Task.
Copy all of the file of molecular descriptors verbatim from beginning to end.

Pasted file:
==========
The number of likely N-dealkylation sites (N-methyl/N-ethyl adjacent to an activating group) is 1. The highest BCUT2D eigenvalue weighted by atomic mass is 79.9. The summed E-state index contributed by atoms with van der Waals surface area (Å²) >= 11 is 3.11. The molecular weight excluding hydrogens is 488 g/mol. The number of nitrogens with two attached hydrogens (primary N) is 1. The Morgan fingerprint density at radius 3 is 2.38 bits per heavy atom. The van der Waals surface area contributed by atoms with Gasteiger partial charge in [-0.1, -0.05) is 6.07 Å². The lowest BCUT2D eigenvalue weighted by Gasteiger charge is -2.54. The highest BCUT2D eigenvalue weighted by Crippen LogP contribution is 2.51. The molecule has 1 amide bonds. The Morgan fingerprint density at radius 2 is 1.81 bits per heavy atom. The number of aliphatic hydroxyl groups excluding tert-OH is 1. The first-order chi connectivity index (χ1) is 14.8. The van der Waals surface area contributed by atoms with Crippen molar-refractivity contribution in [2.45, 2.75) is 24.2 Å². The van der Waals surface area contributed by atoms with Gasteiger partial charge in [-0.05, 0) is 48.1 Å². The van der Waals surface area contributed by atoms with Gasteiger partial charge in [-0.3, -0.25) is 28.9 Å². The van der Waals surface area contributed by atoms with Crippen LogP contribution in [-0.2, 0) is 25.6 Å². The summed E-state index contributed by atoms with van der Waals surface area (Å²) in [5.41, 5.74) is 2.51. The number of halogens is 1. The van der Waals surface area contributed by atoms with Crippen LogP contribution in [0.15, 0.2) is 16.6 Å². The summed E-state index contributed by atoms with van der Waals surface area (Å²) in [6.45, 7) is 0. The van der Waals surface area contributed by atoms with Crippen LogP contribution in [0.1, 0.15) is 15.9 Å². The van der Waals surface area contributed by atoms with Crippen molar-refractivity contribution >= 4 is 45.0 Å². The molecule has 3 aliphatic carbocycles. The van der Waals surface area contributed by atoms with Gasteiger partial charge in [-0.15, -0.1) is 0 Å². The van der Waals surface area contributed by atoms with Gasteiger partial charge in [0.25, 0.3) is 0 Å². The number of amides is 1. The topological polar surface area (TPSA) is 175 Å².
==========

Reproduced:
The number of likely N-dealkylation sites (N-methyl/N-ethyl adjacent to an activating group) is 1. The highest BCUT2D eigenvalue weighted by atomic mass is 79.9. The summed E-state index contributed by atoms with van der Waals surface area (Å²) >= 11 is 3.11. The molecular weight excluding hydrogens is 488 g/mol. The number of nitrogens with two attached hydrogens (primary N) is 1. The Morgan fingerprint density at radius 3 is 2.38 bits per heavy atom. The van der Waals surface area contributed by atoms with Gasteiger partial charge in [-0.1, -0.05) is 6.07 Å². The lowest BCUT2D eigenvalue weighted by Gasteiger charge is -2.54. The highest BCUT2D eigenvalue weighted by Crippen LogP contribution is 2.51. The molecule has 1 amide bonds. The Morgan fingerprint density at radius 2 is 1.81 bits per heavy atom. The number of aliphatic hydroxyl groups excluding tert-OH is 1. The first-order chi connectivity index (χ1) is 14.8. The van der Waals surface area contributed by atoms with Crippen molar-refractivity contribution in [2.45, 2.75) is 24.2 Å². The van der Waals surface area contributed by atoms with Gasteiger partial charge in [-0.05, 0) is 48.1 Å². The van der Waals surface area contributed by atoms with Gasteiger partial charge in [-0.3, -0.25) is 28.9 Å². The van der Waals surface area contributed by atoms with Crippen LogP contribution in [-0.2, 0) is 25.6 Å². The summed E-state index contributed by atoms with van der Waals surface area (Å²) in [5.41, 5.74) is 2.51. The number of halogens is 1. The van der Waals surface area contributed by atoms with Crippen LogP contribution in [0.15, 0.2) is 16.6 Å². The summed E-state index contributed by atoms with van der Waals surface area (Å²) in [6.45, 7) is 0. The van der Waals surface area contributed by atoms with Crippen LogP contribution in [0.1, 0.15) is 15.9 Å². The van der Waals surface area contributed by atoms with Crippen molar-refractivity contribution >= 4 is 45.0 Å². The molecule has 3 aliphatic carbocycles. The van der Waals surface area contributed by atoms with Gasteiger partial charge in [-0.15, -0.1) is 0 Å². The van der Waals surface area contributed by atoms with Gasteiger partial charge in [0.25, 0.3) is 0 Å². The number of amides is 1. The topological polar surface area (TPSA) is 175 Å².